Noted: Samuel J. Freedman

from Letters to a Young Journalist by Samuel J. Freedman

“You need to know that these techniques—identifying a single theme, outlining before writing—are not baby steps for beginners. The most accomplished nonfiction writers utilize them.”

“Robert Caro has won the Pulitzer Prize and National Book Award, among other honors, for his epic biographies of Robert Moses and Lyndon Johnson, each volume hundreds of thousands of words in length. Still, Caro once told a class of mine that he will not commence the writing process until he can express the essence of a book on a single index card.”

“John McPhee of The New Yorker occasionally has described his own version of the ‘heart of the matter statement.’ When he is struggling to start a magazine article, he begins a letter to his mother, telling her how he’s having trouble writing about this-or-that. Having thus explained the story to himself, he erases the opening sentence and continues into the article.”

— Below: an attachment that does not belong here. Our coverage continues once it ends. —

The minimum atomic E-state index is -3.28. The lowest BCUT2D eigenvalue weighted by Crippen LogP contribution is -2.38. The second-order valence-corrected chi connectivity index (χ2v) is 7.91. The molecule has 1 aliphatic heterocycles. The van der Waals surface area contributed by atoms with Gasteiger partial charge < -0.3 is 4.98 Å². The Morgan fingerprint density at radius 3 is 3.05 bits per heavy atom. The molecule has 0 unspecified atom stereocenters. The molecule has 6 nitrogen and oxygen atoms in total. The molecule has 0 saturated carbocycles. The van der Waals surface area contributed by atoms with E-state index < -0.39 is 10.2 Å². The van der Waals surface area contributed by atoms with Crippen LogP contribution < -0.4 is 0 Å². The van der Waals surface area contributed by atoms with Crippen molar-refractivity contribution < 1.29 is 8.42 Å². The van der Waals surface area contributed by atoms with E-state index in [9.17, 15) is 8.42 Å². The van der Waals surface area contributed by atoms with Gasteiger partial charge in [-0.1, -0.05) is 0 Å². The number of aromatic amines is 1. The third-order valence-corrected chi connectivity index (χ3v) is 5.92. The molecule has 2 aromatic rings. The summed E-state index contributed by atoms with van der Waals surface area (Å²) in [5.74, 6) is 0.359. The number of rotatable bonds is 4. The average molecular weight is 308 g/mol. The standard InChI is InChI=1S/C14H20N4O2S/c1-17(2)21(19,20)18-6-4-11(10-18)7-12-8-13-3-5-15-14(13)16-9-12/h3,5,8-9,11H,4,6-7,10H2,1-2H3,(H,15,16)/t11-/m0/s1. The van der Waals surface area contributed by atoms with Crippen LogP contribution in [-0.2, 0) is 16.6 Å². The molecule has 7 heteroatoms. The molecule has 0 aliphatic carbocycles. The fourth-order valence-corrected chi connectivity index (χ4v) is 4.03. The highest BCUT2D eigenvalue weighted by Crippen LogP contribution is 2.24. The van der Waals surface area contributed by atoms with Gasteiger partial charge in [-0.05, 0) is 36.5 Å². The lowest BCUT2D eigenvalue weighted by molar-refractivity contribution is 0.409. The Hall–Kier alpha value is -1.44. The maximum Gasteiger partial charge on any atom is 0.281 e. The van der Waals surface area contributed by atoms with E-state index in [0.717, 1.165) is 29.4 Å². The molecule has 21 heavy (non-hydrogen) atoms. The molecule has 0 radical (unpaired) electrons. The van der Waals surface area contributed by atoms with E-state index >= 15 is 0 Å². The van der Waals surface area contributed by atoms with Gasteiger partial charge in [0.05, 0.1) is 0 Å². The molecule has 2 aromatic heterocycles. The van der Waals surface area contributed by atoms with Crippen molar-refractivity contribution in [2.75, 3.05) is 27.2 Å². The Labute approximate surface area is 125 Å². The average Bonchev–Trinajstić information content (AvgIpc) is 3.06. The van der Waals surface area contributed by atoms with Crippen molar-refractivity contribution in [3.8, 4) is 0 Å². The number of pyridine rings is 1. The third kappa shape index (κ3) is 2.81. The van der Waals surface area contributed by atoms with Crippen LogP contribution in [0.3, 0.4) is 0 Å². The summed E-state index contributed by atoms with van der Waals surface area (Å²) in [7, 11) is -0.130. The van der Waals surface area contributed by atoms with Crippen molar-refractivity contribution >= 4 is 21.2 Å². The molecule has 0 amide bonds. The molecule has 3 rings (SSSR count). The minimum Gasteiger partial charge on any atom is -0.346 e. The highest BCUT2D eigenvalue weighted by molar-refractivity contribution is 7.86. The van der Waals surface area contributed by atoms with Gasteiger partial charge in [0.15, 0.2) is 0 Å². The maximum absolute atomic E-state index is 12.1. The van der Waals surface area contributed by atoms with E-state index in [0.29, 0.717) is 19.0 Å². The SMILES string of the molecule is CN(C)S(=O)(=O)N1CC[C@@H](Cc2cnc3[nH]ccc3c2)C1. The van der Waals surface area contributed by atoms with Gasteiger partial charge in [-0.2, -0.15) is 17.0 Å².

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1 Comment

Filed under craft, technique, journalism, NOTED, structure, teaching, education, theme

One response to “Noted: Samuel J. Freedman

  1. Interestingly, I used to never use outlines or worry about themes. I would just do sortof “automatic writing,” and then I would revise a lot. I’m beginning to believe outlining and the like are actually more advanced techniques because they require a certain amount of forethought about what you’re doing. Deciding on your theme before you write means you intend to tailor your thoughts to express your intended idea. It’s actually a pretty big challenge for someone like myself who grew up writing just whatever came to mind.

    One thing I love about writing is that there are so many ways to do it. 🙂